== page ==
Rising to the tough challenge of a world championship bike race in northern Italy.
Italy’s immense mountain ranges and breathtaking scenery make the southern European country a hotspot for cyclists, and the home of pizza and gelato has long been top on my list of riding destinations.
When I discovered the nation was hosting the 2018 Gran Fondo World Championships, I made it my mission to get to the race.
The northern Italian town of Varese was home to this year’s Gran Fondo Worlds, an annual race open to amateur cyclists who qualify at any of the 21 qualifying races around the globe.
My journey to the September 2 event began in mid-2017, when I set my sights on Australian qualifier Amy’s Gran Fondo.
Known widely as Amy’s, the race was named after Australian professional cyclist Amy Gillett, who was killed by a motorist while training in 2005, and is staged in Lorne, Victoria.
I trained harder than I ever have and raced out of my skin to secure a spot in the top quarter of my age group, 19-34, to earn my place at the world championships.
As a Perth cycling enthusiast who juggles training with full-time work, I never dreamt I would get the chance to represent my country.
The passion myself and others have for the sport was realised by the Union Cycliste Internationale, which started the event a decade ago to showcase amateur cycling to the world.
With almost 12 months between Amy’s and Worlds, it was a huge build-up for my biggest cycling race to date.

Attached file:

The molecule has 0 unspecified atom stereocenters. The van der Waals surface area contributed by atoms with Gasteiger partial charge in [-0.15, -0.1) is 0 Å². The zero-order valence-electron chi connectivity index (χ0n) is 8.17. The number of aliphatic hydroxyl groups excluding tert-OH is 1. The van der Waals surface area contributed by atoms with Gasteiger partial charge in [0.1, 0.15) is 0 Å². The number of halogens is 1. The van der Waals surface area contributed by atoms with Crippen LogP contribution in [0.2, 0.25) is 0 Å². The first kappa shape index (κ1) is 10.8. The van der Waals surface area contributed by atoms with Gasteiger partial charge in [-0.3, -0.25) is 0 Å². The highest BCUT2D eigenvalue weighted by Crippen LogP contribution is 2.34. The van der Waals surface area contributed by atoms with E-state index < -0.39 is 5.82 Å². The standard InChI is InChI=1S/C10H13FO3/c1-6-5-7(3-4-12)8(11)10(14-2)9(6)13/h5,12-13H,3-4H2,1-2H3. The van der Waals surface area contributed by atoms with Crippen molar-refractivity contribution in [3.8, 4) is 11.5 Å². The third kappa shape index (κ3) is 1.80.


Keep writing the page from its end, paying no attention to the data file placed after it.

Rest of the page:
I arrived in Varese on September 28, after 17 hours on two flights and almost 24 hours travelling time.
The six-hour time difference coupled with a cramped, mostly overnight, plane journey rendered me exhausted, but I had a race to compete in and nothing was getting in the way of my preparation.
Once I settled into my hotel and assembled my bike, I flushed out my legs with an easy spin around Lago di Varese.
Immediately I was struck by the jaw-dropping scenery of the blue water offset by picturesque mountains — a view familiar throughout northern Italy.
The lake was about 1km from my hotel at Capolago — about 5km from Varese itself — and has a 28km shared path around it, popular among locals and tourists.
The following morning I sprung out of bed for a ride into Varese to meet my training group. The best thing about this event in my mind was I shared the campaign with so many of my closest friends.
My Perth training group, Strive, had 15 riders including myself race Worlds, and my local cycling club in South Perth had several riders in the event.
The ride into town seemed quite simple when I booked my hotel, 5.8km with very few turns.
I had failed to take into account the elevation. It was a mostly uphill cycle, so instead of the 15 minutes that distance would normally take me it was about a 30-minute journey.
Not to worry — we were in Italy, where notions of time and distance were quite often far from precise. I arrived in plenty of time to meet my group, who were sitting near Varese’s city hall drinking espressos and excitedly previewing the day’s route.
The plan was to ride the majority of the 130km course including the major climbs, so we could start to formulate our moves on race day.